My class have been looking at inventions and inventors as part of our wider authentic learning journey which sought to answer the question - As a human race, have we really come that far?  Getting students to showcase their learning through the visual medium of infographics seemed like the perfect opportunity to bring some of their research data to life within a meaningful context. 

As with most of these types of tools, you have the option of creating a free account or you can sign up to a premium account (extra features).  As our school uses google apps for ed, all my class already have individual emails which is really handy when creating accounts for web 2.0 tools that require them.  To create a free account you need an active email address and a password.  As my class were working with a partner, I told them this would be the one time where sharing a password with their partner would be in fact be helpful in case their partner was absent.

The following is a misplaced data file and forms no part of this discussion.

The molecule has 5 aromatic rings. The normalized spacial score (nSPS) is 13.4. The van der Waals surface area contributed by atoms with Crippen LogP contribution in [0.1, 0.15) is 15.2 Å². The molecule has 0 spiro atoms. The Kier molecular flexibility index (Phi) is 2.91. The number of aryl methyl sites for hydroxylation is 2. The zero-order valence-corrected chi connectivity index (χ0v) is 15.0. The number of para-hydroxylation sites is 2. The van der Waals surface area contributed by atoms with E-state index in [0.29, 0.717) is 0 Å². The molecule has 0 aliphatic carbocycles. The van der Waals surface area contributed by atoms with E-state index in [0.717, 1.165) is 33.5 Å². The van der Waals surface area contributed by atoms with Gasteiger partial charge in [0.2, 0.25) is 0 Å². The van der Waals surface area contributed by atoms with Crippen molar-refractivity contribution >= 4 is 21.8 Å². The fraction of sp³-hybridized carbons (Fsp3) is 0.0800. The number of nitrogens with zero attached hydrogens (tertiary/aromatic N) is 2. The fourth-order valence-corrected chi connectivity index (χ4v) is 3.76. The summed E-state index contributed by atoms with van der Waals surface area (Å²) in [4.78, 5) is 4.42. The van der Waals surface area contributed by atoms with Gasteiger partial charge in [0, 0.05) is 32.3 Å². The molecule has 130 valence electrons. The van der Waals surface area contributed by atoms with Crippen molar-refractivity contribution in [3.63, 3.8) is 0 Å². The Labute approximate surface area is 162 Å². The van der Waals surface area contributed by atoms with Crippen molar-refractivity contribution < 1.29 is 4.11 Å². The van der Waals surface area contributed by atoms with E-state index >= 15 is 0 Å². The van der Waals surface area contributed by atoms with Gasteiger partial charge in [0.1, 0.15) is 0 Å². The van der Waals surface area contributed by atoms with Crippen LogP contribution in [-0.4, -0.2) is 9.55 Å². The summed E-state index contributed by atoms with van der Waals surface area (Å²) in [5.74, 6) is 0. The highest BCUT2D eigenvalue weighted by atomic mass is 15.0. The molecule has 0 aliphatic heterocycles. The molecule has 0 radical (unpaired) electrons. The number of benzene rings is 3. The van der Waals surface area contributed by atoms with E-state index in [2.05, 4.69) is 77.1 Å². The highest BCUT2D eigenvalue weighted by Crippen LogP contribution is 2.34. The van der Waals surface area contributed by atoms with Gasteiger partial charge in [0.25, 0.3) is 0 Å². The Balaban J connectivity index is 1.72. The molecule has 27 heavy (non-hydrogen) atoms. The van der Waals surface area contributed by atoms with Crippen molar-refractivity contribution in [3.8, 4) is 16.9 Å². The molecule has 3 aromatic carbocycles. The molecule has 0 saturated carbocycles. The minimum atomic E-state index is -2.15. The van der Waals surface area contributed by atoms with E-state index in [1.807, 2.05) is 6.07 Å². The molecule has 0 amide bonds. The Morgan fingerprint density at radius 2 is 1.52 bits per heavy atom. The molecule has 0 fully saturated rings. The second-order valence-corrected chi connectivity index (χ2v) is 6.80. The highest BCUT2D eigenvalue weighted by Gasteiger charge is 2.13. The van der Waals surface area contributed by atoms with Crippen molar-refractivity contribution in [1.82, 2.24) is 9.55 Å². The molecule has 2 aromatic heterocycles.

Piktochart is pretty intuitive to use and a good idea is to allow students time just to play and experiment with the features before they start their own.  Prior to publishing our infographics we spent a fair amount of time dissecting the visual components of these infographic examples and talking about how symbols, charts, colour, design, layout and text all work together to create an effective presentation.  Jacqui Sharp’s infographics wikispace (still a work in progress) is a great resource I used with my class to  examine these particular components.

Here are a few examples that my class have created.  Click on the image to enlarge.

Sunday, October 28, 2012

Google Sketchup & Augmented Reality

Earlier on this year my class were given the task of designing or replicating an example of architecture they had been studying, as part of our unit on ancient civilizations.  They used Google Sketchup to create their drawings.